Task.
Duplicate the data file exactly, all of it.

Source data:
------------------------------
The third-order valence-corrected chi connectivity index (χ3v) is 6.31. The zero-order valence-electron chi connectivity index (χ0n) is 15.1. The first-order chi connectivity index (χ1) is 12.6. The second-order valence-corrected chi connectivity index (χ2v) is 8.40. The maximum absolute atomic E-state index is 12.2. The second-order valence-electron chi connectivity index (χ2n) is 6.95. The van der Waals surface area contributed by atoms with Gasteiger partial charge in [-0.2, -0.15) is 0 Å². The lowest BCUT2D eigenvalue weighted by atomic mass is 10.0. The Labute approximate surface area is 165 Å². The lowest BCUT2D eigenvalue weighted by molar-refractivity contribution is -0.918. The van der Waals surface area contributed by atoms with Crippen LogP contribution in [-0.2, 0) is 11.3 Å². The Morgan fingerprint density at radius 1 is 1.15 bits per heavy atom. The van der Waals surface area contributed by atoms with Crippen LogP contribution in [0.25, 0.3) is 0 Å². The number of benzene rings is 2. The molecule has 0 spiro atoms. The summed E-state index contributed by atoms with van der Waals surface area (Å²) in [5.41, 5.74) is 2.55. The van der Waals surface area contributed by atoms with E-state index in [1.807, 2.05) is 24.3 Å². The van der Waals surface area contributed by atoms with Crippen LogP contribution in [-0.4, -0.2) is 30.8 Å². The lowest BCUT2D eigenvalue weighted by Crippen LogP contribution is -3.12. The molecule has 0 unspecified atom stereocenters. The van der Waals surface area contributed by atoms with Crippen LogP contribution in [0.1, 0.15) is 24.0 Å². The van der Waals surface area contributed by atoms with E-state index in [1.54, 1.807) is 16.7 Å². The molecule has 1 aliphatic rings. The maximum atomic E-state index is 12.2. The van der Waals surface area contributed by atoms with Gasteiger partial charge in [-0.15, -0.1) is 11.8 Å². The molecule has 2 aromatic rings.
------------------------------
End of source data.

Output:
The third-order valence-corrected chi connectivity index (χ3v) is 6.31. The zero-order valence-electron chi connectivity index (χ0n) is 15.1. The first-order chi connectivity index (χ1) is 12.6. The second-order valence-corrected chi connectivity index (χ2v) is 8.40. The maximum absolute atomic E-state index is 12.2. The second-order valence-electron chi connectivity index (χ2n) is 6.95. The van der Waals surface area contributed by atoms with Gasteiger partial charge in [-0.2, -0.15) is 0 Å². The lowest BCUT2D eigenvalue weighted by atomic mass is 10.0. The Labute approximate surface area is 165 Å². The lowest BCUT2D eigenvalue weighted by molar-refractivity contribution is -0.918. The van der Waals surface area contributed by atoms with Crippen LogP contribution in [-0.2, 0) is 11.3 Å². The Morgan fingerprint density at radius 1 is 1.15 bits per heavy atom. The van der Waals surface area contributed by atoms with Crippen LogP contribution in [0.25, 0.3) is 0 Å². The number of benzene rings is 2. The molecule has 0 spiro atoms. The summed E-state index contributed by atoms with van der Waals surface area (Å²) in [5.41, 5.74) is 2.55. The van der Waals surface area contributed by atoms with E-state index in [1.807, 2.05) is 24.3 Å². The van der Waals surface area contributed by atoms with Crippen LogP contribution in [-0.4, -0.2) is 30.8 Å². The lowest BCUT2D eigenvalue weighted by Crippen LogP contribution is -3.12. The molecule has 0 unspecified atom stereocenters. The van der Waals surface area contributed by atoms with Crippen LogP contribution in [0.1, 0.15) is 24.0 Å². The van der Waals surface area contributed by atoms with E-state index in [1.54, 1.807) is 16.7 Å². The molecule has 1 aliphatic rings. The maximum atomic E-state index is 12.2. The van der Waals surface area contributed by atoms with Gasteiger partial charge in [-0.15, -0.1) is 11.8 Å². The molecule has 2 aromatic rings.